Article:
It is late March, and the crowds are about to descend in droves on the parks and gardens for hanami, or cherry-blossom viewing.
Sakura (cherry blossom) is also all over the air waves. Tune in, for example, to the music channels MTV Japan or Space Shower TV and you’ll be inundated with videos reflecting seasonal sentiments, employing the same metaphors and imagery.
Last year, Ketsumeishi struck big with “Sakura.” This year, “hip-pop” duo Funky Monkey Babys (their rapping is slightly better than their command of English spelling), singer-songwriter Angela Aki and female pop duo Rythem, among too many others, have got in on the act, registering chart hits with sakura-related songs.
But what — if anything — do these songs tell us about cherry blossoms and their significance to the Japanese? Joey Carbone, a bilingual American songwriter/producer based in Los Angeles and Tokyo who has penned hits for SMAP and Crystal Kay, says, “Sakura signifies new beginnings. The gorgeous flowers last only one week and signify that life is not just beautiful, but also brief.”
The chorus of “Lovin’ Life,” the new single from Funky Monkey Babys, sticks to traditional pop metaphors of love as a blossoming flower: “Kimi ni sasagu tada hitotsu no ai ga kono mune ni kono mune ni sakimidareteru. . . . Sakura, sakura, sakura, sakuyo boku no kokoro ni (I offer you this only one love that blossoms in this bosom. . . . Cherry blossoms blooming in my heart).” Almost enough to make a person weep.
“Sakura Iro (Color of Sakura),” the new single from Angela Aki, focuses more on the temporal aspects of the cherry blossom. For Aki, the inevitable loss of love comes with the passing of time, represented by the evanescent color of cherry blossoms. “Sakura iro no jidai o wa- surenai (I will not forget this period of my life),” she pleads. In the video, Aki sways at the piano as sakura petals flutter around her. Ouch.
Female pop duo Rythem’s new single, “Sakura Uta (Sakura Song),” utilizes similar metaphors. “Sakura mai ochite yuku saratte hitotsu nokorazu (Cherry-blossom petals dance in the sky until none remain),” they reminisce, before asking, “Rainen wa donna iro shita sakura ga saiteiru to omou? (What color will next year’s sakura bloom?)” Whitish pink? Or perhaps pinkish white?
Likening the brief period in which the cherry blossoms appear and then flutter to the ground to love has become the essence of such songs, as predictable as the fanfare surrounding the flowers themselves. Has the barrage of songs about sakura, with their similar themes, diluted its significance?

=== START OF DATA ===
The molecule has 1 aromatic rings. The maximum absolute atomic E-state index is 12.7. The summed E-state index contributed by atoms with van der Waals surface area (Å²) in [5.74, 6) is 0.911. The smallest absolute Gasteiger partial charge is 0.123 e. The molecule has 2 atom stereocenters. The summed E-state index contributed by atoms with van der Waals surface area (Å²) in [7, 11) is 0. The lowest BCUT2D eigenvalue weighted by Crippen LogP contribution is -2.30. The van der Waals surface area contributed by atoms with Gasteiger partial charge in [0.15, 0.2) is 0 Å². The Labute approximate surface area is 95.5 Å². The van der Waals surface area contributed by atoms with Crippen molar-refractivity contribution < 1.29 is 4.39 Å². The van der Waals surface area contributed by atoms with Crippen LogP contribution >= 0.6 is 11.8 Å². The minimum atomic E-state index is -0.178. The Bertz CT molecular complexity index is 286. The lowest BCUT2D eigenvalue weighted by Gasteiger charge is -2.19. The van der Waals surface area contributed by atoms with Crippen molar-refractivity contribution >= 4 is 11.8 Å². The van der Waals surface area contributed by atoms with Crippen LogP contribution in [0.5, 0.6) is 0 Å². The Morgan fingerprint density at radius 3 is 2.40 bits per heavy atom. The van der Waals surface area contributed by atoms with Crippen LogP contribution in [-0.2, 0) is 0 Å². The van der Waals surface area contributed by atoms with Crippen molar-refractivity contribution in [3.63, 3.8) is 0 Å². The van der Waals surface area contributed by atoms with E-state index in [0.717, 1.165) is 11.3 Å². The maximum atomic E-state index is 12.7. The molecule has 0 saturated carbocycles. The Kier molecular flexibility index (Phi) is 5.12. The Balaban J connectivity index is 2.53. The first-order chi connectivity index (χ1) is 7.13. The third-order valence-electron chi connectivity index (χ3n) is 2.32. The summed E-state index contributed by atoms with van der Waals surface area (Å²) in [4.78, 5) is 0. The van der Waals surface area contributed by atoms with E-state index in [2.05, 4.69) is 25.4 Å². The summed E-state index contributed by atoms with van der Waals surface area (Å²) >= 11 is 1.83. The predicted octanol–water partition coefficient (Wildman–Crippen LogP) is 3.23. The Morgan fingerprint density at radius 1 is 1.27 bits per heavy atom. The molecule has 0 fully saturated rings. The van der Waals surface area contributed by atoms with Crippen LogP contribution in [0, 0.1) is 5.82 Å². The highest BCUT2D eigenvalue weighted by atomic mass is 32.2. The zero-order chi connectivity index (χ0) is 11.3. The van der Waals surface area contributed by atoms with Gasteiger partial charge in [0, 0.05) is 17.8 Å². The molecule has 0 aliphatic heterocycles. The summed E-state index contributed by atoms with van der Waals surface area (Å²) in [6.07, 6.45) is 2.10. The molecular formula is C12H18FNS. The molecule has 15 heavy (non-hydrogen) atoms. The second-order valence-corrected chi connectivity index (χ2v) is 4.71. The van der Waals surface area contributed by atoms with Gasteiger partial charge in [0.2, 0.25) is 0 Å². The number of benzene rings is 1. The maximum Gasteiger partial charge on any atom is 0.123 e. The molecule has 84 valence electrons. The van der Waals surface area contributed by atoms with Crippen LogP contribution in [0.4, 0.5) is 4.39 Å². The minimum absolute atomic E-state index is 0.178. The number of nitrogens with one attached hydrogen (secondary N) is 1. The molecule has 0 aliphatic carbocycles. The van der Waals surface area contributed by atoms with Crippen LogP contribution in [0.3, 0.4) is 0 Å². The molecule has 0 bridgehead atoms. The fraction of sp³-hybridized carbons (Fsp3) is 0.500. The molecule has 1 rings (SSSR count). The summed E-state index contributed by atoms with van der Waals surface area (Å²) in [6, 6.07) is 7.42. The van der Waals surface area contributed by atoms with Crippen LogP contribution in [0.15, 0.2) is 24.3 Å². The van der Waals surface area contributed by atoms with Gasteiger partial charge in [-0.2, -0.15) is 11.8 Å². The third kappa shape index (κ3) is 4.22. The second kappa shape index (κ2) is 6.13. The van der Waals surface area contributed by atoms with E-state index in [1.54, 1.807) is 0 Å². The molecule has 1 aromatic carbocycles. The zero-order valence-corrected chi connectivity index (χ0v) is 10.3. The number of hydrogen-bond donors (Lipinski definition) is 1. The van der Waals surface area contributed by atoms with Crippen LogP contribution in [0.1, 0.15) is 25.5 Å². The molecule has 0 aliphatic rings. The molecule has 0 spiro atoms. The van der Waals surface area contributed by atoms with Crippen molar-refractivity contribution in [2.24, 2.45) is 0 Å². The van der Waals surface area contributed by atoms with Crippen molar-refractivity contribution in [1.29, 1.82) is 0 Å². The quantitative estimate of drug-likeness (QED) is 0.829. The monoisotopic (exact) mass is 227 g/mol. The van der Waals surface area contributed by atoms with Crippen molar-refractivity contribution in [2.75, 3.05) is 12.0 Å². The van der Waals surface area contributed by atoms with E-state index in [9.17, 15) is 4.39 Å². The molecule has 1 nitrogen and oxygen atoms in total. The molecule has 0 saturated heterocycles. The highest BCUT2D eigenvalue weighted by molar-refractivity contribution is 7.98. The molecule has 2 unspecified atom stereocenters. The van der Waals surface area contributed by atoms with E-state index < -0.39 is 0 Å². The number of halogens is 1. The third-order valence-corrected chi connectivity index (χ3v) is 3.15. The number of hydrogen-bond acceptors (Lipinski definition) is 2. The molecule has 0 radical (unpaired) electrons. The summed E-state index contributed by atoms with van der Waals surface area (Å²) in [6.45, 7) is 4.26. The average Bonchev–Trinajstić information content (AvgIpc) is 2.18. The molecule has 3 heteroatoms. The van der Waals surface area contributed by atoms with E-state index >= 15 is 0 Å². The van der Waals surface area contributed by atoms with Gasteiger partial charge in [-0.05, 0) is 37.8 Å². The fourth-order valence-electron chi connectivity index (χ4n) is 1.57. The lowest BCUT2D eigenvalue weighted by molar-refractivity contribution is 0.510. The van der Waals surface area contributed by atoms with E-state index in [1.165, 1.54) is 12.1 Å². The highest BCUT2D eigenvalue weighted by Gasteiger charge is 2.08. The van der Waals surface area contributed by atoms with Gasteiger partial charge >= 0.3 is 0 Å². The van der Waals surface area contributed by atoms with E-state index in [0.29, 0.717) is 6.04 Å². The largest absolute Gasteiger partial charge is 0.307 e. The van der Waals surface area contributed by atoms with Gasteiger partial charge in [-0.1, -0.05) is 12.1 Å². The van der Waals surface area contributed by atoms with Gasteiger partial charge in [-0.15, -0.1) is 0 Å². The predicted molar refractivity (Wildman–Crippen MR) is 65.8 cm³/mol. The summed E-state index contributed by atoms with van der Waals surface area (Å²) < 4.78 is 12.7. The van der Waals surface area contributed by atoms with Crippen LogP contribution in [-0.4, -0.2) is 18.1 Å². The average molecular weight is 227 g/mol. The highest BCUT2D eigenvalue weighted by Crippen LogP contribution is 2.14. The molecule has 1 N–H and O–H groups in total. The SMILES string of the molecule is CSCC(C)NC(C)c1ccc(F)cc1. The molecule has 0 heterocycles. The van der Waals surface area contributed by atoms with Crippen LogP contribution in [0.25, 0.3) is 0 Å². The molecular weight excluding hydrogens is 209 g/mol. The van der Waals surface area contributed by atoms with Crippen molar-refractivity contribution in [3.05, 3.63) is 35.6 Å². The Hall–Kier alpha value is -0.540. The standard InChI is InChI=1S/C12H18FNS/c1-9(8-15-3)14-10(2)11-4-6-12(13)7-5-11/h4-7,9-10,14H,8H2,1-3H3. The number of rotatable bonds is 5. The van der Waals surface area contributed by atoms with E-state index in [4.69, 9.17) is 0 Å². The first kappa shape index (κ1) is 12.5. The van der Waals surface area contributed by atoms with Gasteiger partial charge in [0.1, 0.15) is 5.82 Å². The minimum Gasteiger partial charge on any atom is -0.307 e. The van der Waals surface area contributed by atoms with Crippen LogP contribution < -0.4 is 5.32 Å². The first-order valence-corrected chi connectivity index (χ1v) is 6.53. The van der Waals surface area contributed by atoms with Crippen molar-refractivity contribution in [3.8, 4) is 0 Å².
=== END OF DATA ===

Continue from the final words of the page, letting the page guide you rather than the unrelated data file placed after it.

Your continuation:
Not according to Yuta Ohashi, a 23-year-old student living in Hyogo Prefecture. For Ohashi, there is something reassuring in the these songs’ perennial themes, namely “love, affection and human relations.”
Spring also marks the end of the annual Japanese school year, and many of the singles released around this time, with videos featuring tearful high-school kids bidding farewell to their childhood, are adopted as graduation songs as well. The video of “Lovin’ Life,” for example, portrays a teacher recalling her own high-school days at the graduation ceremony for her students. The publications firm Recruit goes one step further, employing Chat Monchy’s “Saraba Seishun (Farewell Youth)” in an online ad congratulating high-school graduates. “Madananimo owatte inai shi, nanimo hajimatte i- nai (Nothing has ended, and nothing has begun),” the ad notes.
For Sae Nishida, a 22-year-old student from Kyoto’s Doshisha University and a fan of Aki’s “Sakura Iro,” the cherry trees symbolize the fleetingness of time, and are apt in describing her feelings. “I am graduating soon and I am becoming a little sentimental, so for me sakura represent a parting, graduation and feelings of melancholy.”
Even if the current crop give you the hump with hanami, a quick straw poll revealed a few “classic” sakura tunes from Japan’s pop past that you may like try next time you’re at karaoke. Both Carbone and Nishida recommend Ke- tsumeishi’s “Sakura,” while no story on sakura-related songs would be complete without a mention of Utada Hikaru’s “Sakura Drops,” a No. 1 hit in 2002.
This is not to say that these older songs are any different, which is in many ways the point. In the midst of new beginnings, it looks like we welcome songs that remind us of who we are, and where we’ve been. Take the chorus of “Sakura” by Ketsumeishi: “Hanabira mai chiru kioku maimodoru (Sakura petals dance and fall, and memories come back to me).” Sound familiar?